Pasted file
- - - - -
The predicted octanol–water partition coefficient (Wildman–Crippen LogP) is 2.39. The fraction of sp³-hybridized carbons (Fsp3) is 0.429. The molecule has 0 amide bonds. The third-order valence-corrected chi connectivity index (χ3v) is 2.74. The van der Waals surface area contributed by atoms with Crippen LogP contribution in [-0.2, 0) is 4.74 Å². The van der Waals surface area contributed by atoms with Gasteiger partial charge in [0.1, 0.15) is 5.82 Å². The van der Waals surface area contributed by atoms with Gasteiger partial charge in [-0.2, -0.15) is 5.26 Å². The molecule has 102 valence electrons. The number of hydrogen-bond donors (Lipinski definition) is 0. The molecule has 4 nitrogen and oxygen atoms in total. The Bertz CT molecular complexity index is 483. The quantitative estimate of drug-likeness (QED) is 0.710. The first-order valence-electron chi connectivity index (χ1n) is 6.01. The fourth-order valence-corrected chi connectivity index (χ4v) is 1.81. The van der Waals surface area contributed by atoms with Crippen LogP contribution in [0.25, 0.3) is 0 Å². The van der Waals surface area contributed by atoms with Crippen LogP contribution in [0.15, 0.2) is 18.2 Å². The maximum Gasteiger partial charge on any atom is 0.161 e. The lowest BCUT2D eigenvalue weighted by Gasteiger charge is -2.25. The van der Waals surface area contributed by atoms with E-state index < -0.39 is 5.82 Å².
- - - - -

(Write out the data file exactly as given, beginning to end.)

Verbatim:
The predicted octanol–water partition coefficient (Wildman–Crippen LogP) is 2.39. The fraction of sp³-hybridized carbons (Fsp3) is 0.429. The molecule has 0 amide bonds. The third-order valence-corrected chi connectivity index (χ3v) is 2.74. The van der Waals surface area contributed by atoms with Crippen LogP contribution in [-0.2, 0) is 4.74 Å². The van der Waals surface area contributed by atoms with Gasteiger partial charge in [0.1, 0.15) is 5.82 Å². The van der Waals surface area contributed by atoms with Gasteiger partial charge in [-0.2, -0.15) is 5.26 Å². The molecule has 102 valence electrons. The number of hydrogen-bond donors (Lipinski definition) is 0. The molecule has 4 nitrogen and oxygen atoms in total. The Bertz CT molecular complexity index is 483. The quantitative estimate of drug-likeness (QED) is 0.710. The first-order valence-electron chi connectivity index (χ1n) is 6.01. The fourth-order valence-corrected chi connectivity index (χ4v) is 1.81. The van der Waals surface area contributed by atoms with Crippen LogP contribution in [0.25, 0.3) is 0 Å². The van der Waals surface area contributed by atoms with Crippen LogP contribution in [0.15, 0.2) is 18.2 Å². The maximum Gasteiger partial charge on any atom is 0.161 e. The lowest BCUT2D eigenvalue weighted by Gasteiger charge is -2.25. The van der Waals surface area contributed by atoms with E-state index < -0.39 is 5.82 Å².